A paralysed puppy has been given a ‘second chance at life’ and is able to walk again – after his spine was fixed with 3D-printed screws.

Arthur, a six month old Cockapoo, was unable to move after his limbs suddenly became weak and he collapsed.

His owner Natalie Jones rushed him to Chestergates Veterinary Hospital in Chester, Cheshire, where vets conducted MRI scans and X-rays of his spine.

They discovered a section of Arthur’s spine was not connected together properly, which was compressing his spinal cord and causing a loss of function in his limbs.

The dog then had a four-hour surgery, where surgeons placed bespoke 3D-printed spinal screws and surgical cement into his spine.

Now three months after the surgery, Arthur is slowly walking and is able to ‘be a puppy again.’

Natalie said: “It’s been a long road but over the last week, he’s starting to play and become himself.”

“It’s the best feeling to watch him being a puppy again.”

“We want to thank Chestergates – and Fusion Implants – for everything they have done.” 

“They have given our beautiful boy a second chance and that means all the world.”

Natalie says she first realised something was wrong with Arthur, when he made a sudden yelp and was lying on the floor against the sofa and panting heavily.

She said goodbye to Arthur not knowing if he would recover from the surgery and was discharged three days later, wagging his tail.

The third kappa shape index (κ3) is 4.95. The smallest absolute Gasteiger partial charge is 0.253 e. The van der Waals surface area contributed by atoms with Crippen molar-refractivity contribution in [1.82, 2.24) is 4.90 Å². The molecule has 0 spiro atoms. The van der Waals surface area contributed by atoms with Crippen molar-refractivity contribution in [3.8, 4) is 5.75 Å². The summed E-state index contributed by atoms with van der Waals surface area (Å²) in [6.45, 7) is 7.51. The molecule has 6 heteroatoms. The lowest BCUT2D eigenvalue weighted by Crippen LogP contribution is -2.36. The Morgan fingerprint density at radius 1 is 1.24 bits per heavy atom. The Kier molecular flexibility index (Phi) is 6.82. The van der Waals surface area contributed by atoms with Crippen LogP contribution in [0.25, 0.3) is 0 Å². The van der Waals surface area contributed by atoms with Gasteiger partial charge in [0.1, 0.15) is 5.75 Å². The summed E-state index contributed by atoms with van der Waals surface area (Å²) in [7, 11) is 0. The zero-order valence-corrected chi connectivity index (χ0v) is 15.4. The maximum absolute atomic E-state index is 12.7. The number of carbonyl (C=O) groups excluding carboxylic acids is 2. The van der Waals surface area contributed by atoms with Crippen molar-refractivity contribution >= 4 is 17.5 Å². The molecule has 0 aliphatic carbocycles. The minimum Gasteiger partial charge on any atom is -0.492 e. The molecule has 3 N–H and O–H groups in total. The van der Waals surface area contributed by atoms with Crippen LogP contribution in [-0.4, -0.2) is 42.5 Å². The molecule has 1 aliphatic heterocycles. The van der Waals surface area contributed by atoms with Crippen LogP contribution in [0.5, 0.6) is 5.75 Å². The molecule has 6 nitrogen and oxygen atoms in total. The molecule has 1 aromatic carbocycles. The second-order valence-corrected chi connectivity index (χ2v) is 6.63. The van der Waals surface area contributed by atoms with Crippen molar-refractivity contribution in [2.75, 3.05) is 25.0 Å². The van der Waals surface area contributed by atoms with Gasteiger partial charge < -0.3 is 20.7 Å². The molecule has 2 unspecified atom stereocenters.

Natalie, of Llanfairpwllgwyngyll, Wales, said: “When Arthur collapsed I panicked.” 

“Less than six months prior, we’d lost Rupert our beautiful two-year-old cockapoo to a sudden short illness.”

“On arrival at Chestergates we were seen in minutes.” 

“The vets were so calm which was a huge reassurance.” 

“We had no option but for Arthur to have surgery. “

“I told him how much I loved him and that I needed him to be strong – but in my head I said goodbye as I did not know if he’d come home.”

“Five hours later, I received the call he’d made it through.”

“He was discharged three days later, tail wagging.” 

“We were so pleased, but having such a poorly dog was scary. “

“He had a brace from stomach to head, was unable to use his limbs and needed 24-hour care.”

Leading veterinary surgeon Rocio Orlandi, who led the team, says that before the surgery, Arthur’s condition ‘was very serious.’

He said: “Arthur’s condition was very serious, as these bony abnormalities could potentially be life-threatening, due to how close they are to the brainstem. 

“The use of 3D-printed technology enhances the accuracy of this complicated surgery, which was successful, significantly improving Arthur’s prognosis.”

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